Is Invesco's 6.1% Dividend Yield Sustainable?

About: Invesco Ltd. (IVZ)
by: The Investment Doctor

Invesco share price started to slide in January and has lost approximately 40% since.

This pushes the dividend yield to 6.1%.

Despite a bad Q3, the dividend appears to be sustainable.

The acquisition of OppenheimerFunds should provide an earnings and cash flow boost, thanks to the substantial synergy advantages.


I am surprised to see Invesco Ltd. (IVZ) is currently trading at around $20, as despite the company’s generous dividend policy, the share price has now lost more than 30% since my previous article just over 3 years ago. The share price fell from $32.50 at the time of publishing the previous article to just $20.60 now. Even after taking the option premium I received on writing a put option for April 2016 into consideration, I’m sitting on a substantial loss.

Chart IVZ data by YCharts

Fortunately, Invesco is paying a generous dividend ($1.20 per year), and this does soften the blow somewhat. But how sustainable is the 6.1% dividend yield? Let’s find out.

The share price is still weak, as Q3 didn't meet expectations

Invesco’s Q3 results were somewhat disappointing, as the total revenue increased by just 0.3%, which is a much lower growth rate than in the first half of the year. It’s also interesting to see the lower investment management fees (-2%), while the service and distribution fee revenue increased by almost 14%. On top of that, the total revenue from performance fees nosedived (-81%), so I’m not too impressed with the company’s revenue in Q3.

(Source: SEC filings)

To make things even worse, its operating expenses did increase by approximately 4%, and this resulted in a 10% lower operating income. Again, a very disappointing performance considering Invesco’s total operating income increased by 13% in the first half of this year. The only thing that allowed Invesco to post a higher net income and EPS was the much lower tax bill. The company had to pay just $61 million in corporate taxes, compared to $123 million in the same quarter last year. This resulted in an attributable net income of almost $270 million, or $0.65 per share. A decent result, but definitely not impressive, and the lower corporate tax rate is the only reason why the reported EPS didn’t decrease by a double-digit percentage.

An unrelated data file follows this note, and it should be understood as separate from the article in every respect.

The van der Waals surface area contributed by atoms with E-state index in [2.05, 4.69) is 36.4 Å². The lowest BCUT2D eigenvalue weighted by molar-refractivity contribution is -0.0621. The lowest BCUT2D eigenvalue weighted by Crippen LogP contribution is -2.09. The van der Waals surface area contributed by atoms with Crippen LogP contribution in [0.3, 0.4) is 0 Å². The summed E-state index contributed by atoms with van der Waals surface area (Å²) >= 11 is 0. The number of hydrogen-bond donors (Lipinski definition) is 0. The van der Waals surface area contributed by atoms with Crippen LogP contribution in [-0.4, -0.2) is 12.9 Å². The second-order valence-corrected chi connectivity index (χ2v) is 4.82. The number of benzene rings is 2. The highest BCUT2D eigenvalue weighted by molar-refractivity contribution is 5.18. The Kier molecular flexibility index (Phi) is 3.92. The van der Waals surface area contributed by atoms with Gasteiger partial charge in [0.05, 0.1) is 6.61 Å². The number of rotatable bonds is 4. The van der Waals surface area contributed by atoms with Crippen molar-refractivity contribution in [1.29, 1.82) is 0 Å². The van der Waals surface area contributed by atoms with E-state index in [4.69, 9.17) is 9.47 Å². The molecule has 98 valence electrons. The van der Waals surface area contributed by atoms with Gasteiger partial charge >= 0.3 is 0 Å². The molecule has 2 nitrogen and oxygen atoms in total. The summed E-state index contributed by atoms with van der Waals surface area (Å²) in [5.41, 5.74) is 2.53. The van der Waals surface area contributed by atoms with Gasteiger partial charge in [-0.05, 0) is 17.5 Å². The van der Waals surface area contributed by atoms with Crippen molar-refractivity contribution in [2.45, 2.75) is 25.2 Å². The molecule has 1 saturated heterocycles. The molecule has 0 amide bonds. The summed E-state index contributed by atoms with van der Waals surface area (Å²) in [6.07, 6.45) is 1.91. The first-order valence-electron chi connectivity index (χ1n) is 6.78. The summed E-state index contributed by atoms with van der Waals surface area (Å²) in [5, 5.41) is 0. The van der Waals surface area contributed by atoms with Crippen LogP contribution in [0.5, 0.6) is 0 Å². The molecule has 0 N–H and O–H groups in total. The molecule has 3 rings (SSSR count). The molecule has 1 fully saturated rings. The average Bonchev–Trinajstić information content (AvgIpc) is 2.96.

(Source: SEC filings)

Invesco’s operating cash flow was $662 million in the first nine months of the year, but after removing the changes in operating assets and liabilities from the equation, its adjusted operating cash flow was approximately $999 million. After deducting the $68 million in capital expenditures, the company’s free cash flow result was roughly $930 million, or approximately $2.15/share. That’s approximately 15% higher than the reported net income, and the majority of this difference could be explained by the lower capex (compared to the depreciation charges) as well as the rather substantial $124.5 million stock-based compensation.

The company has announced a $1.2 billion share repurchase program, and the existing (and incremental cash flows from the OppenheimerFunds transaction) should be sufficient to cover the cost of the buyback program. The total cost of the dividend is approximately $495 million per year, so there’s plenty of money left on the table to fund the share repurchase.

The Oppenheimer acquisition will add even more value

A few months ago, Invesco said it was planning to acquire OppenheimerFunds for approximately $5 billion. Seeking Alpha Contributor Financial Alphas provided his first look on this acquisition, and now that there’s more information available, I do agree this move could be a game-changer for Invesco.